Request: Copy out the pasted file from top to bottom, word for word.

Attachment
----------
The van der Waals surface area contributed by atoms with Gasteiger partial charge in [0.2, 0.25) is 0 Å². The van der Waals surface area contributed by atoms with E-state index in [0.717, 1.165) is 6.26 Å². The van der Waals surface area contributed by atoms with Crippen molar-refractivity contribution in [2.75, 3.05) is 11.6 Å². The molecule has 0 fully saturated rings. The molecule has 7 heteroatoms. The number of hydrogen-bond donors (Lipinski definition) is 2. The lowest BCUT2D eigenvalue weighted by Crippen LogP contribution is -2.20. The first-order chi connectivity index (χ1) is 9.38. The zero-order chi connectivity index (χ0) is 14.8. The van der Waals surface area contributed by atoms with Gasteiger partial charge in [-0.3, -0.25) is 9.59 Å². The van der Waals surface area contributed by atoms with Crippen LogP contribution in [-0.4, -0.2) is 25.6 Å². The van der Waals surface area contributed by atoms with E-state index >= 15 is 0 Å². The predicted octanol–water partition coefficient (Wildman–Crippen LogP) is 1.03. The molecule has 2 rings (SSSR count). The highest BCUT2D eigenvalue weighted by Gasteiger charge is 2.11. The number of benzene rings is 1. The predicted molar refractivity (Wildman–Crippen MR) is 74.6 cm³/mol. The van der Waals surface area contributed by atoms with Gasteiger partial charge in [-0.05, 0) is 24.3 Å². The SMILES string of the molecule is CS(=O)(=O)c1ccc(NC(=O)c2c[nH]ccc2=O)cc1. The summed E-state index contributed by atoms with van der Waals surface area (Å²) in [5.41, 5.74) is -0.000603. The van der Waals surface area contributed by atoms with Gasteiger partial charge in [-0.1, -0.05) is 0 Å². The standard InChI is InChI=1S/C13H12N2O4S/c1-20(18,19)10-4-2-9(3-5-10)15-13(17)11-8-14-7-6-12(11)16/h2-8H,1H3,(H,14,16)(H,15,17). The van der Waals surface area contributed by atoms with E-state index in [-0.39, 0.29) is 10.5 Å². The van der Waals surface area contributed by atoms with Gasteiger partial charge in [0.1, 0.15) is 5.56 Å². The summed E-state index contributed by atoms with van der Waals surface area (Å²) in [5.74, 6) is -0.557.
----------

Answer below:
The van der Waals surface area contributed by atoms with Gasteiger partial charge in [0.2, 0.25) is 0 Å². The van der Waals surface area contributed by atoms with E-state index in [0.717, 1.165) is 6.26 Å². The van der Waals surface area contributed by atoms with Crippen molar-refractivity contribution in [2.75, 3.05) is 11.6 Å². The molecule has 0 fully saturated rings. The molecule has 7 heteroatoms. The number of hydrogen-bond donors (Lipinski definition) is 2. The lowest BCUT2D eigenvalue weighted by Crippen LogP contribution is -2.20. The first-order chi connectivity index (χ1) is 9.38. The zero-order chi connectivity index (χ0) is 14.8. The van der Waals surface area contributed by atoms with Gasteiger partial charge in [-0.3, -0.25) is 9.59 Å². The van der Waals surface area contributed by atoms with Crippen LogP contribution in [-0.4, -0.2) is 25.6 Å². The van der Waals surface area contributed by atoms with E-state index >= 15 is 0 Å². The predicted octanol–water partition coefficient (Wildman–Crippen LogP) is 1.03. The molecule has 2 rings (SSSR count). The highest BCUT2D eigenvalue weighted by Gasteiger charge is 2.11. The number of benzene rings is 1. The predicted molar refractivity (Wildman–Crippen MR) is 74.6 cm³/mol. The van der Waals surface area contributed by atoms with Gasteiger partial charge in [-0.05, 0) is 24.3 Å². The SMILES string of the molecule is CS(=O)(=O)c1ccc(NC(=O)c2c[nH]ccc2=O)cc1. The summed E-state index contributed by atoms with van der Waals surface area (Å²) in [5.41, 5.74) is -0.000603. The van der Waals surface area contributed by atoms with Gasteiger partial charge in [-0.1, -0.05) is 0 Å². The standard InChI is InChI=1S/C13H12N2O4S/c1-20(18,19)10-4-2-9(3-5-10)15-13(17)11-8-14-7-6-12(11)16/h2-8H,1H3,(H,14,16)(H,15,17). The van der Waals surface area contributed by atoms with E-state index in [-0.39, 0.29) is 10.5 Å². The van der Waals surface area contributed by atoms with Gasteiger partial charge in [0.1, 0.15) is 5.56 Å². The summed E-state index contributed by atoms with van der Waals surface area (Å²) in [5.74, 6) is -0.557.